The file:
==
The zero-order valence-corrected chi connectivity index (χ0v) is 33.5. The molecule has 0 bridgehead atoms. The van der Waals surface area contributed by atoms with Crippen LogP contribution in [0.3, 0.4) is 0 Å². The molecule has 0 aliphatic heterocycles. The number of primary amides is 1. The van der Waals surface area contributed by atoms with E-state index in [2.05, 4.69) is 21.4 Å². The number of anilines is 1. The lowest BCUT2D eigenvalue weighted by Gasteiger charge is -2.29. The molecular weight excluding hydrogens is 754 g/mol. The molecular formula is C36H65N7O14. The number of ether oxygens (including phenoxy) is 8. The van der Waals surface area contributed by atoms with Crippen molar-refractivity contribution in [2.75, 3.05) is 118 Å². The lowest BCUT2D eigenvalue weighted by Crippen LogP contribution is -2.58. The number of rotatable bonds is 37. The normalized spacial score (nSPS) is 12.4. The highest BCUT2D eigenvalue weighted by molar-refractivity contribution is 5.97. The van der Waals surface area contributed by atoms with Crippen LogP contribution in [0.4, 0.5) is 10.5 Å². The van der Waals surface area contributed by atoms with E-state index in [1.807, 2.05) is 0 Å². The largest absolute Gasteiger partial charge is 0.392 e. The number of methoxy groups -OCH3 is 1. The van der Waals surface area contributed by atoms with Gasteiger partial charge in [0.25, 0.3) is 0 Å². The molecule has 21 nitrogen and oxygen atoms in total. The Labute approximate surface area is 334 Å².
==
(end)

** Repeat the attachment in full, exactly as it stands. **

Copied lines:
The zero-order valence-corrected chi connectivity index (χ0v) is 33.5. The molecule has 0 bridgehead atoms. The van der Waals surface area contributed by atoms with Crippen LogP contribution in [0.3, 0.4) is 0 Å². The molecule has 0 aliphatic heterocycles. The number of primary amides is 1. The van der Waals surface area contributed by atoms with E-state index in [2.05, 4.69) is 21.4 Å². The number of anilines is 1. The lowest BCUT2D eigenvalue weighted by Gasteiger charge is -2.29. The molecular weight excluding hydrogens is 754 g/mol. The molecular formula is C36H65N7O14. The number of ether oxygens (including phenoxy) is 8. The van der Waals surface area contributed by atoms with Crippen molar-refractivity contribution in [2.75, 3.05) is 118 Å². The lowest BCUT2D eigenvalue weighted by Crippen LogP contribution is -2.58. The number of rotatable bonds is 37. The normalized spacial score (nSPS) is 12.4. The highest BCUT2D eigenvalue weighted by molar-refractivity contribution is 5.97. The van der Waals surface area contributed by atoms with Crippen LogP contribution in [0.4, 0.5) is 10.5 Å². The van der Waals surface area contributed by atoms with E-state index in [1.807, 2.05) is 0 Å². The largest absolute Gasteiger partial charge is 0.392 e. The number of methoxy groups -OCH3 is 1. The van der Waals surface area contributed by atoms with Gasteiger partial charge in [0.25, 0.3) is 0 Å². The molecule has 21 nitrogen and oxygen atoms in total. The Labute approximate surface area is 334 Å².